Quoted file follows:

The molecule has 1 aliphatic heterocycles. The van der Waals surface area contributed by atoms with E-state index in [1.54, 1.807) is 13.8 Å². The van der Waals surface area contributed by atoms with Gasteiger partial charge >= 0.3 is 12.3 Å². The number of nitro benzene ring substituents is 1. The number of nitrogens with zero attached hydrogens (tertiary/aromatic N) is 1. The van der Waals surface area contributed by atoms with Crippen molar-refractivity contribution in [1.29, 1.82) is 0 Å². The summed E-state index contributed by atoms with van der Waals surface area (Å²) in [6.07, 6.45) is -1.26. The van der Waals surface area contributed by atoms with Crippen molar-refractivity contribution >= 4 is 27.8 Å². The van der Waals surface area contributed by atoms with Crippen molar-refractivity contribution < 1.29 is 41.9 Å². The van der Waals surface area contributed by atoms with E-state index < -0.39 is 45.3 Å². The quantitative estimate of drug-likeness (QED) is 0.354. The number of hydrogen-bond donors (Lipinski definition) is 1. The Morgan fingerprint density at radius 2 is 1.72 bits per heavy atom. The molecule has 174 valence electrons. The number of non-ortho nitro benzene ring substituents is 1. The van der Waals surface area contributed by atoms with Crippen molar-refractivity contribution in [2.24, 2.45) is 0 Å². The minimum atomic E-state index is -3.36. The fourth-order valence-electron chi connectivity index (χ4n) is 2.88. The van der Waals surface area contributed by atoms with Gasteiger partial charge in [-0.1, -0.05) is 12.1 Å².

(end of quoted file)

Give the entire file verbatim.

The molecule has 1 aliphatic heterocycles. The van der Waals surface area contributed by atoms with E-state index in [1.54, 1.807) is 13.8 Å². The van der Waals surface area contributed by atoms with Gasteiger partial charge >= 0.3 is 12.3 Å². The number of nitro benzene ring substituents is 1. The number of nitrogens with zero attached hydrogens (tertiary/aromatic N) is 1. The van der Waals surface area contributed by atoms with Crippen molar-refractivity contribution in [1.29, 1.82) is 0 Å². The summed E-state index contributed by atoms with van der Waals surface area (Å²) in [6.07, 6.45) is -1.26. The van der Waals surface area contributed by atoms with Crippen molar-refractivity contribution >= 4 is 27.8 Å². The van der Waals surface area contributed by atoms with Crippen molar-refractivity contribution < 1.29 is 41.9 Å². The van der Waals surface area contributed by atoms with E-state index < -0.39 is 45.3 Å². The quantitative estimate of drug-likeness (QED) is 0.354. The number of hydrogen-bond donors (Lipinski definition) is 1. The Morgan fingerprint density at radius 2 is 1.72 bits per heavy atom. The molecule has 174 valence electrons. The number of non-ortho nitro benzene ring substituents is 1. The van der Waals surface area contributed by atoms with Crippen molar-refractivity contribution in [2.24, 2.45) is 0 Å². The minimum atomic E-state index is -3.36. The fourth-order valence-electron chi connectivity index (χ4n) is 2.88. The van der Waals surface area contributed by atoms with Gasteiger partial charge in [-0.1, -0.05) is 12.1 Å².